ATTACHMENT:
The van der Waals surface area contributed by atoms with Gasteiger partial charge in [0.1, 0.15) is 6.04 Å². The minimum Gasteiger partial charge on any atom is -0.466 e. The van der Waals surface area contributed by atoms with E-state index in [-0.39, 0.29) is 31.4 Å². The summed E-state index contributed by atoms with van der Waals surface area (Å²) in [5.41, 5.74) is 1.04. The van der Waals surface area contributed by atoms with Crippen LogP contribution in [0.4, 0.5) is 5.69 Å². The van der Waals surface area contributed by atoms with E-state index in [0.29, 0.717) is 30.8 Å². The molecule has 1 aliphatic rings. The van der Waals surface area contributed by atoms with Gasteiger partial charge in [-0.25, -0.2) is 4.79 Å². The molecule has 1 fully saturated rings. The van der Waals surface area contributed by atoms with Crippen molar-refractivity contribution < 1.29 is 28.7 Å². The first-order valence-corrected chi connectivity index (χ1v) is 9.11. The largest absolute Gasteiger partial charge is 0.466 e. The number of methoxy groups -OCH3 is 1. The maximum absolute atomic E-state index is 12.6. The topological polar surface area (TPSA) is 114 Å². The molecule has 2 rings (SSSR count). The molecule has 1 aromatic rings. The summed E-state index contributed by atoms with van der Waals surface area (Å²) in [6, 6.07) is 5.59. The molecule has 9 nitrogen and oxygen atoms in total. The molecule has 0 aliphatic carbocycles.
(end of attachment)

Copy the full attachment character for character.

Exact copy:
The van der Waals surface area contributed by atoms with Gasteiger partial charge in [0.1, 0.15) is 6.04 Å². The minimum Gasteiger partial charge on any atom is -0.466 e. The van der Waals surface area contributed by atoms with E-state index in [-0.39, 0.29) is 31.4 Å². The summed E-state index contributed by atoms with van der Waals surface area (Å²) in [5.41, 5.74) is 1.04. The van der Waals surface area contributed by atoms with Crippen LogP contribution in [0.4, 0.5) is 5.69 Å². The van der Waals surface area contributed by atoms with E-state index in [0.29, 0.717) is 30.8 Å². The molecule has 1 aliphatic rings. The van der Waals surface area contributed by atoms with Gasteiger partial charge in [-0.25, -0.2) is 4.79 Å². The molecule has 1 fully saturated rings. The van der Waals surface area contributed by atoms with Crippen molar-refractivity contribution < 1.29 is 28.7 Å². The first-order valence-corrected chi connectivity index (χ1v) is 9.11. The largest absolute Gasteiger partial charge is 0.466 e. The number of methoxy groups -OCH3 is 1. The maximum absolute atomic E-state index is 12.6. The topological polar surface area (TPSA) is 114 Å². The molecule has 2 rings (SSSR count). The molecule has 1 aromatic rings. The summed E-state index contributed by atoms with van der Waals surface area (Å²) in [6, 6.07) is 5.59. The molecule has 9 nitrogen and oxygen atoms in total. The molecule has 0 aliphatic carbocycles.